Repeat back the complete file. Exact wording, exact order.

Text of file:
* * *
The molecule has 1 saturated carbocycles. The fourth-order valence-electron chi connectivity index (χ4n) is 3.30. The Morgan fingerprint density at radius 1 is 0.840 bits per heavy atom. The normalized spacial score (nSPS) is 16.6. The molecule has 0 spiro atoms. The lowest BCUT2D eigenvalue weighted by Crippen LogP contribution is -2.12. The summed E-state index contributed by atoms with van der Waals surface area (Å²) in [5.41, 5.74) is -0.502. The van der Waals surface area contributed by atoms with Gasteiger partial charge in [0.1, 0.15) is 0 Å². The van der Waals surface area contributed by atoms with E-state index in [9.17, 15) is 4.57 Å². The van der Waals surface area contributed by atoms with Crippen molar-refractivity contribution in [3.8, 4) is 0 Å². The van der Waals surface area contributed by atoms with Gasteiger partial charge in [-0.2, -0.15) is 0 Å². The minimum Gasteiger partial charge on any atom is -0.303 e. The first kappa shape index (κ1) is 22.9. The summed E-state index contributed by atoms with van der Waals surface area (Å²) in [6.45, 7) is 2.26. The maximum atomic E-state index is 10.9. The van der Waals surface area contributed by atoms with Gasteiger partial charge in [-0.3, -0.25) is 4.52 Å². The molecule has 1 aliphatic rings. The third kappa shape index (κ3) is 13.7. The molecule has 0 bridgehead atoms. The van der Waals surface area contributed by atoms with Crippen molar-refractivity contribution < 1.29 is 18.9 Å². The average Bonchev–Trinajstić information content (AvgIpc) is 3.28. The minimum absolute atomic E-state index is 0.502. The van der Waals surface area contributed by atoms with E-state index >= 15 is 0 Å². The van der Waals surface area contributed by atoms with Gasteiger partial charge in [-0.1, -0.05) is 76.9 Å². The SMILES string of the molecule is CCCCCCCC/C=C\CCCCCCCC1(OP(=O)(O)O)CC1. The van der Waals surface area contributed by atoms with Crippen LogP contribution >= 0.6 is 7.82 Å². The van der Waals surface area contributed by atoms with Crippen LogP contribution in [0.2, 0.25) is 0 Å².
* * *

The molecule has 1 saturated carbocycles. The fourth-order valence-electron chi connectivity index (χ4n) is 3.30. The Morgan fingerprint density at radius 1 is 0.840 bits per heavy atom. The normalized spacial score (nSPS) is 16.6. The molecule has 0 spiro atoms. The lowest BCUT2D eigenvalue weighted by Crippen LogP contribution is -2.12. The summed E-state index contributed by atoms with van der Waals surface area (Å²) in [5.41, 5.74) is -0.502. The van der Waals surface area contributed by atoms with Gasteiger partial charge in [0.1, 0.15) is 0 Å². The van der Waals surface area contributed by atoms with E-state index in [9.17, 15) is 4.57 Å². The van der Waals surface area contributed by atoms with Crippen molar-refractivity contribution in [3.8, 4) is 0 Å². The van der Waals surface area contributed by atoms with Gasteiger partial charge in [-0.2, -0.15) is 0 Å². The minimum Gasteiger partial charge on any atom is -0.303 e. The first kappa shape index (κ1) is 22.9. The summed E-state index contributed by atoms with van der Waals surface area (Å²) in [6.45, 7) is 2.26. The maximum atomic E-state index is 10.9. The van der Waals surface area contributed by atoms with Gasteiger partial charge in [-0.3, -0.25) is 4.52 Å². The molecule has 1 aliphatic rings. The third kappa shape index (κ3) is 13.7. The molecule has 0 bridgehead atoms. The van der Waals surface area contributed by atoms with Crippen molar-refractivity contribution < 1.29 is 18.9 Å². The average Bonchev–Trinajstić information content (AvgIpc) is 3.28. The minimum absolute atomic E-state index is 0.502. The van der Waals surface area contributed by atoms with E-state index >= 15 is 0 Å². The van der Waals surface area contributed by atoms with Gasteiger partial charge in [-0.1, -0.05) is 76.9 Å². The SMILES string of the molecule is CCCCCCCC/C=C\CCCCCCCC1(OP(=O)(O)O)CC1. The van der Waals surface area contributed by atoms with Crippen LogP contribution >= 0.6 is 7.82 Å². The van der Waals surface area contributed by atoms with Crippen LogP contribution in [0.2, 0.25) is 0 Å².